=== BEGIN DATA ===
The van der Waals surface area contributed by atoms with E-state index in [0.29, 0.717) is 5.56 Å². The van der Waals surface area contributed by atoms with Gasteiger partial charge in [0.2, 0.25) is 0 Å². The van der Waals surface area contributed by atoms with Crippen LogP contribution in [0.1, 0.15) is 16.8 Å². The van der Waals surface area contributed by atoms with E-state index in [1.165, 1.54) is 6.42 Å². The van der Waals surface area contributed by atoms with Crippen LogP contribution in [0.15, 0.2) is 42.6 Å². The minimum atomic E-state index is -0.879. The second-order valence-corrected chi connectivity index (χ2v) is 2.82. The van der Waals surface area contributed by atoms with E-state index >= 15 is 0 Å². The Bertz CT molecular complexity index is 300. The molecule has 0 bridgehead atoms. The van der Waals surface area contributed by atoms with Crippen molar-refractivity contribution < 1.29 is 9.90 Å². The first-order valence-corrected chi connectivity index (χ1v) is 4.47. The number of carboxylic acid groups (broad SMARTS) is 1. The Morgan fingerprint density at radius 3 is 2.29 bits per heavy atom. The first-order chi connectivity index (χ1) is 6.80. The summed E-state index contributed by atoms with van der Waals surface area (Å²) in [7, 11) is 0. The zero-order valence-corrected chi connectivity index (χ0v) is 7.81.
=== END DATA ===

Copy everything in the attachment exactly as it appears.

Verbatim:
The van der Waals surface area contributed by atoms with E-state index in [0.29, 0.717) is 5.56 Å². The van der Waals surface area contributed by atoms with Gasteiger partial charge in [0.2, 0.25) is 0 Å². The van der Waals surface area contributed by atoms with Crippen LogP contribution in [0.1, 0.15) is 16.8 Å². The van der Waals surface area contributed by atoms with E-state index in [1.165, 1.54) is 6.42 Å². The van der Waals surface area contributed by atoms with Crippen LogP contribution in [0.15, 0.2) is 42.6 Å². The minimum atomic E-state index is -0.879. The second-order valence-corrected chi connectivity index (χ2v) is 2.82. The van der Waals surface area contributed by atoms with E-state index >= 15 is 0 Å². The Bertz CT molecular complexity index is 300. The molecule has 0 bridgehead atoms. The van der Waals surface area contributed by atoms with Crippen molar-refractivity contribution < 1.29 is 9.90 Å². The first-order valence-corrected chi connectivity index (χ1v) is 4.47. The number of carboxylic acid groups (broad SMARTS) is 1. The Morgan fingerprint density at radius 3 is 2.29 bits per heavy atom. The first-order chi connectivity index (χ1) is 6.80. The summed E-state index contributed by atoms with van der Waals surface area (Å²) in [7, 11) is 0. The zero-order valence-corrected chi connectivity index (χ0v) is 7.81.